Sam Rayburn High's Delel Serda (top) accepts congratulations from Pasadena ISD Superintendent Dr. Kirk Lewis and school Principal Robert Stock (far right) for her selection as First-Year Teacher of the Year for the secondary level; (bottom) South Houston Elementary's Mariana Escobar, joined by Associate Superintendent for Campus Development Steve Laymon and Dr. Lewis, celebrates her Teacher of the Year award with her first-grade students.
Dalel Serda, an English Language Arts teacher at Sam Rayburn High School, and Mariana Escobar, a first-grade bilingual teacher at South Houston Elementary, were named 2011 First-Year Teachers of the Year on Friday for the Pasadena ISD.
Both received surpise visits from Dr. Kirk Lewis, the district's superintendent of schools, and other district officials to inform them of their selections.
Serda, selected from the secondary grades, is a product of the district's Alternative Teacher Certification Program. Escobar, the winner among elementary grades, did her student teaching at South Houston Elementary while finishing her degree work at the University of Houston.
Profiles of the two winners follow:
FIRST-YEAR SECONDARY TEACHER of the YEAR
DALEL SERDA / Sam Rayburn High School
"Dalel-Mania" began early last fall with an email sent by her mentor to administrators at Sam Rayburn. The word "sensational" was tossed around like salt on celery. And administrators took the memo with a grain of salt.
Until they saw Dalel Serda in action, in front of her sophomore level SIOP English Language Arts students.
"Sensational" sprouted like a thesaurus entry. "Phenomenal." "Mesmerizing." Even "life-altering." One district specialist left her classroom with the thought of filming her as a training tool for new teachers.
A product of the district's Alternative Teacher Certification Program, Serda is hardly a teaching novice. She came to Sam Rayburn with the equivalent of four years as a college instructor. She holds a degree in creative writing and a master's in advertising.
She attributes at least some of her classroom success to knowing how to sell a product. Yet, her lessons are also laced with life experiences gathered in travels through Europe and Asia. She met her husband in Japan and together they taught English there and in Korea. She often visits Mexico City - to visit her Lebanese parents.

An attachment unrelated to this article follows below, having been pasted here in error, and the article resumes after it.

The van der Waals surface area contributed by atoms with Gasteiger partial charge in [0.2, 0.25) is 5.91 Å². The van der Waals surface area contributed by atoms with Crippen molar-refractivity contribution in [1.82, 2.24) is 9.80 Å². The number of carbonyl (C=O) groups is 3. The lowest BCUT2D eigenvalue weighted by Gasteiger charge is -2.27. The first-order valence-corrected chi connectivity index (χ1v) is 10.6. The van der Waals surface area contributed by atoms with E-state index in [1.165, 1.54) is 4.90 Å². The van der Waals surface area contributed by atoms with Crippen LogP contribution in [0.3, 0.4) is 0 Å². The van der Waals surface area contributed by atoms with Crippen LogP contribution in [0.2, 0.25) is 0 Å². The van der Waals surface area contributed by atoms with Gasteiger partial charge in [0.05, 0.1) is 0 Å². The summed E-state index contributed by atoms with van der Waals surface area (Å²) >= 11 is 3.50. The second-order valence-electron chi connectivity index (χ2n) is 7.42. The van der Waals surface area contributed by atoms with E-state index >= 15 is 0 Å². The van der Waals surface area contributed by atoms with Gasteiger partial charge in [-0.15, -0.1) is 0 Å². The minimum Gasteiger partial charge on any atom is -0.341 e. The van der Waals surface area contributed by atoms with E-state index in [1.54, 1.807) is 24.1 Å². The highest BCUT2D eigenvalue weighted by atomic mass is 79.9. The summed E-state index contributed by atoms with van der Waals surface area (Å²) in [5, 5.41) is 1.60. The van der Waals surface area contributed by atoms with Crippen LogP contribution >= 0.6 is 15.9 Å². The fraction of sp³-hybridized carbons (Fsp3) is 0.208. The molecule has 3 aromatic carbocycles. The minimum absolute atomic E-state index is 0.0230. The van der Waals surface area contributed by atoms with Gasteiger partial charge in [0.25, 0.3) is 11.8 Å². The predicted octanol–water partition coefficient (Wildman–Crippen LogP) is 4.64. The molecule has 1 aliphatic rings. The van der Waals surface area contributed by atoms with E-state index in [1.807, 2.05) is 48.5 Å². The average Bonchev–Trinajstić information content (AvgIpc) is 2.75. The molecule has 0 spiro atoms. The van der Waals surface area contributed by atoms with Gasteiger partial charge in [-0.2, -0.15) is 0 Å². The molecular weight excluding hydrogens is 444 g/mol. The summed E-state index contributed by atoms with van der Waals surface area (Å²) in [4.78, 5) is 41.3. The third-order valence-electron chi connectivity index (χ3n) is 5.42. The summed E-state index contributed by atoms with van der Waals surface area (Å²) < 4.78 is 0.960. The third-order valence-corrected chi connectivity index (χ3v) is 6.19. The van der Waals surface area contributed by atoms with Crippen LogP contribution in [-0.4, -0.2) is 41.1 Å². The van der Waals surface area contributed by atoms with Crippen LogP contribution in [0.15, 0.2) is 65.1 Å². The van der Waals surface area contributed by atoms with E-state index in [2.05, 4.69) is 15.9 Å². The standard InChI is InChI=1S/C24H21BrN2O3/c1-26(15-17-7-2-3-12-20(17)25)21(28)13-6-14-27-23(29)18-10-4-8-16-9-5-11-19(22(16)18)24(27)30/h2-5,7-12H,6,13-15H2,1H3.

Praised for her bell-to-bell lessons and constant student engagement, Serda launched a new student organization this year called "Emerging Scholars' Circle," a discussion group for analyzing various subjects. She is preparing her first book for publication - all of which begs the question of who has the more insatiable appetite for learning: Serda? Or her students?
That's the happy mystery behind "Dalel-Mania" at Sam Rayburn.
FIRST-YEAR ELEMENTARY TEACHER of the YEAR
MARIANA ESCOBAR / South Houston Elementary
She has taught four different grade levels. She has handled both bilingual and regular assignments. She has changed classrooms so many times, her box-toting husband is often mistaken for a maintenance employee.
And, yet, Mariana Escobar is just now finishing up her first official year of teaching.
No matter the assignment, Escobar has proven herself to be an upbeat and innovative educator at South Houston Elementary.
Escobar began her association with the school as a student teacher not quite two years ago. She worked with first-graders and then kindergarten students -- and then left. But when the school's kindergarten staff expressed an urgent need for a math tutor, she answered the call and returned.
The following spring, a second-grade teacher went on family leave. Escobar accepted the spot as a long-term substitute. She wasn't "hired" until last summer when a second-grade regular teaching assignment opened up. Although her first preference was a bilingual spot, and despite the lower salary, she accepted.
Almost immediately, a third-grade bilingual spot opened and she grabbed that, leaving another teaching team long-faced. Then, two weeks into the school year, her husband was stacking boxes again. Changing enrollment numbers meant the school had to drop a third-grade bilingual class and add a first-grade bilingual class.
Seamlessly, she handled the transition.
Says South Houston Principal Naomi Orozco-Clements: "I can depend on her to find the positive in all situations."